Excessive lead times in procurement cycles can impact company goals and slow the adoption of innovative applications that can improve customer journeys.
Customer experience continues to be at the forefront of everything that successful firms do. And more and more, banks, insurance companies, and other financial institutions are turning to software to help build, deliver, and incrementally improve that engagement while meeting the unending compliance changes by regulators. In fact, being successful could mean behaving more like a software company – one that takes an agile approach to quickly create products and services that customers want as part of their everyday life experiences – like remote deposits, business overdraft services, unsecured lending and ways to grow their savings.
See also: Agile Ways to Transform How You Work with Data
Procurement has long been an important aspect to technology adoption, helping to drive the kind of innovative investments financial firms increasingly want to make. Just like with software delivery, procurement itself needs to become more agile continually. ‘Agile procurement’ is basically a fancy way of saying that the method by which approval and acquisition of buying IT components and services need to keep pace with the ever-changing needs of the business (who, in turn, are striving to keep up with customers).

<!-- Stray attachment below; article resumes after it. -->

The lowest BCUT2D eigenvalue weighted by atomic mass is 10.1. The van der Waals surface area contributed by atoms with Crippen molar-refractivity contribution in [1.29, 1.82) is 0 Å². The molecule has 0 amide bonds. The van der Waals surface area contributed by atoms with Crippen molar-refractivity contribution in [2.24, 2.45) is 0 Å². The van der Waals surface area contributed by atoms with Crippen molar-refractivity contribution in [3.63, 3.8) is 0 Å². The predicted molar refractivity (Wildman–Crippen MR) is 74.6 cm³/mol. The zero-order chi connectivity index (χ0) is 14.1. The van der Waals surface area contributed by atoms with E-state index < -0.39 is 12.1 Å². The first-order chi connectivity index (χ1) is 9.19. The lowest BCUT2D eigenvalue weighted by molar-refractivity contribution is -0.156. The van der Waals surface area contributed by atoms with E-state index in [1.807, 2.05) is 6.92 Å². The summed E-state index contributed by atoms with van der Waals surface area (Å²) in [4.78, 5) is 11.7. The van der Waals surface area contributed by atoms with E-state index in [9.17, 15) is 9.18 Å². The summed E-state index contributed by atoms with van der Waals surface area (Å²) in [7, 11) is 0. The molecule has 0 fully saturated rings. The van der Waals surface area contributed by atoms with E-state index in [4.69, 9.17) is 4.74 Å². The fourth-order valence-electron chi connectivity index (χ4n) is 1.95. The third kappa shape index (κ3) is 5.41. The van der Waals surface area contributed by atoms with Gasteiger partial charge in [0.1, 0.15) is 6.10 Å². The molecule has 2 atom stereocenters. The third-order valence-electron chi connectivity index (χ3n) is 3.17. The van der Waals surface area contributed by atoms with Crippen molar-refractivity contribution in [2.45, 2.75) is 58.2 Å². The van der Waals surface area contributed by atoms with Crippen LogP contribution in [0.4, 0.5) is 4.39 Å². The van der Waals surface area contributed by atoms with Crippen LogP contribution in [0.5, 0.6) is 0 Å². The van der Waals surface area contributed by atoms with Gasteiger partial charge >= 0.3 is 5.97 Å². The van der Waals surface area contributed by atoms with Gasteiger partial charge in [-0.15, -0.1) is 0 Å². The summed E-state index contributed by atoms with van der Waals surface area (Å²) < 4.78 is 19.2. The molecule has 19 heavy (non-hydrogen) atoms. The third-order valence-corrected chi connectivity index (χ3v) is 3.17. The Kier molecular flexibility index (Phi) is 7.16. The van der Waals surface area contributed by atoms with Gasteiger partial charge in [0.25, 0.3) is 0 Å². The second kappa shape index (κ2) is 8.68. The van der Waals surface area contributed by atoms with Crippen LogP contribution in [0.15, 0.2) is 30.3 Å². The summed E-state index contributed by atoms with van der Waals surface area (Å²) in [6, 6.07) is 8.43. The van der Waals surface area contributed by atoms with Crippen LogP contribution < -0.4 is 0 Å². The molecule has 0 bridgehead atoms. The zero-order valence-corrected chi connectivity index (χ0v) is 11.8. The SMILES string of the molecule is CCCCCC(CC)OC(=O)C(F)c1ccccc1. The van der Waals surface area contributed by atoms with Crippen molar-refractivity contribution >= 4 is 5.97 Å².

In traditional procurement processes, business and development teams typically have long and often frustrating cycles, that at times can even be combative interactions related to selecting, negotiating, contracting, and, if all goes well, procuring technology. And in organizations that are top-down heavy, this process can extend to a point where the expected benefits of the technology adoption is negatively impacted. Procurement processes are often the final stop before new technology adoption, happening after the desired technology has been vetted by the business and IT groups. However, fraught with long lead times and requirements gathering, feedback cycles, multi-tier governance, traditional approval policies, and big-budget justifications are often still the norm.